2019 Jumpstart Workshop Participants (DACC).
Meet the participants of our inaugural Jumpstart Grantsmanship Workshop in Las Cruces, NM.
Meet the participants of our inaugural Jumpstart Grantsmanship Workshop in Las Cruces, NM.
Dr. Carolina Aguirre from UNM – Valencia Branch.
Concepcion Miller: I am an Assistant Professor at Dona Ana Community College -NMSU in Las Cruces NM. I am in the Science Department and teach entry level Biology courses face-to-face and online. I have a bachelor’s degree in Agriculture from Mexico and I obtained my Ph.D. in Plant Pathology at Montana State University. I worked in industry for the first 12 years of my career and in academia for the last 15 years. I have been at DACC for the last 4.5 years.
Dr. Connie Gomez is an Engineering Professor at San Jacinto College. Dr. Gomez received her B.S. and Ph.D. degrees from Drexel University in Mechanical Engineering in 2002 and 2007 respectively. She heads the engineering program on the San Jacinto College South campus where she teaches introduction to engineering, engineering graphics, programming, statics, and dynamics. Dr. Gomez is also engaged with efforts to build advanced manufacturing programs at San Jacinto. Her research interests include engineering education, undergraduate research, computer aided tissue design, biomechanical engineering, and sustainability engineering.
David MacWilliams is Division Head of Arts and Sciences at NMSU-Alamogordo, a two-year campus which serves Otero County and the Holloman Air Force Base.
Elizabeth Ratzlaff is a contract grant writer currently working with New Mexico Highlands University. Elizabeth received her BS in Biology from Adams State College and her MS in Food Science & Human Nutrition from Colorado State University. She worked at New Mexico Highlands University for eleven years, first as the Dual Credit Coordinator and later she helped develop and was the coordinator for the Achieving in Research, Mathematics and Science (ARMAS) Center, a comprehensive STEM student support center.
Geno Castillo is a STEM instructor at Luna Community College (LCC), located in Las Vegas, New Mexico. He teaches geology, physics, math and engineering. He was born in Santa Rosa and raised in Vaughn, New Mexico. He served in the United States Marine Corps in the field of Communications and became a Communications Instructor. After his service to our great country was over, he obtained both a Bachelor of Arts in University Studies (2012) and Master of Science in Geology (2015) from New Mexico Highlands University. Geno is currently working on obtaining an Ed. D. in Education with a specialization in Higher Education Leadership and Management at Walden University. He just completed his service as the STEM senator in Faculty Senate and Shared Governance Council at LCC. Geno is a member of the Golden Key International Honour Society, Kappa Delta Pi International Honor Society, and the National Society of Leadership and Success organizations.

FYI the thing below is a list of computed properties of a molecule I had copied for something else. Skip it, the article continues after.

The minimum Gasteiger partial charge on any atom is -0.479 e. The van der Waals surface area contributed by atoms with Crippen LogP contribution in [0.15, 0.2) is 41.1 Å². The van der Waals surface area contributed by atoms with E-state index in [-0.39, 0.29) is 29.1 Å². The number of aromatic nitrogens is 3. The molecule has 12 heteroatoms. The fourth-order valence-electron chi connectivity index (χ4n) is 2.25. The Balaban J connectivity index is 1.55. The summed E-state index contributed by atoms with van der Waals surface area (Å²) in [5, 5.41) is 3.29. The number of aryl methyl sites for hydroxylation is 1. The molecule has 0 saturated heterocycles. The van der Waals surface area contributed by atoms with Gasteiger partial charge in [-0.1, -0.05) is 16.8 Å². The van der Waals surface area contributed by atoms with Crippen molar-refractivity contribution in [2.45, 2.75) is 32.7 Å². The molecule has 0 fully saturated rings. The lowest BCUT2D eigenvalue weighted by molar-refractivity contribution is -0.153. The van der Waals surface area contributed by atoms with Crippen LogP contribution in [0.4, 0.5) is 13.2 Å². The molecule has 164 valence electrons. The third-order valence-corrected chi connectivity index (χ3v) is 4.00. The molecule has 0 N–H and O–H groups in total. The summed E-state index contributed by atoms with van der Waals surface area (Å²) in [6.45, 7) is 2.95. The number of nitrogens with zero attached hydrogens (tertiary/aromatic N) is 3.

German Alonso Moreno, Ph.D. has expertise in Mathematics Education, Adult Education, and Secondary Education. He has received degrees from University of Texas at El Paso (Biology B.S. 1997; Mathematics, M.A.T. 2003) and New Mexico State University (Curriculum and Instruction, Ph.D. 2011). He has been faculty at Dona Ana Community College since 2005 and is currently Associate Professor, in the Department of Mathematics and Statistics. He has published several papers in adult mathematics education including most recently: “How Participatory Action Research as Pedagogy helped transform the identities of students enrolled in a developmental mathematics classroom” which is the foundation for a framework on adult identity mathematics research. Synergistic activities include Regional Partnership School in Northern New Mexico and the EESTEM II Cohort -National Alliance for Partnerships in Equity. His professional mission is to improve access for marginalized groups and individuals to participate in higher education through improved mathematics education.
Mr. Joaquin Gallegos is an Associate Professor of Environmental Science at Northern New Mexico College. His background is in Range Science with professional experience in Pinion/Juniper woodland ecology and restoration. He is the department chair for Biology, Chemistry, and Environmental Science at NNMC. He has served as the president of the New Mexico section of the Society of Range Management and is assisting with planning the national meeting hosted by New Mexico in 2022. Current projects include collaboration with Los Alamos National Laboratory to increase NNMC’s capacity in environmental education to develop both graduates with associates and bachelors degrees. One of the end goals of this collaboration is to increase numbers of under represented populations within the regional workforce.
Joe Zebrowski, is Director of Geospatial Technology at New Mexico Highlands University in Las Vegas, New Mexico. As an Instructor of Forestry, he also teaches remote sensing and geographic information systems courses at Highlands. He also serves as NMHU’s liaison with the nearby Rio Mora Conservation Science Center, a collaborative partnership committed to conservation, restoration, and environmental education. Joe is a 20-year veteran of the U. S. Air Force, where his assignments included geodetic survey team chief and detachment commander with the Defense Mapping Agency, various staff cartographic and intelligence assignments, and instructor at the National Geospatial Intelligence Agency’s Defense Mapping School. Joe has also taught GIS and remote sensing at the community college level and served as a geographic information specialist with the New Mexico Forest and Watershed Restoration Institute. He is a past president of the Rio Grande Chapter of the American Society for Photogrammetry and Remote Sensing and is currently on the board of the New Mexico Geographic Information Council. Joe received a Bachelor of Arts in History and a Master of Sciences in Geography, both from Texas A&M University.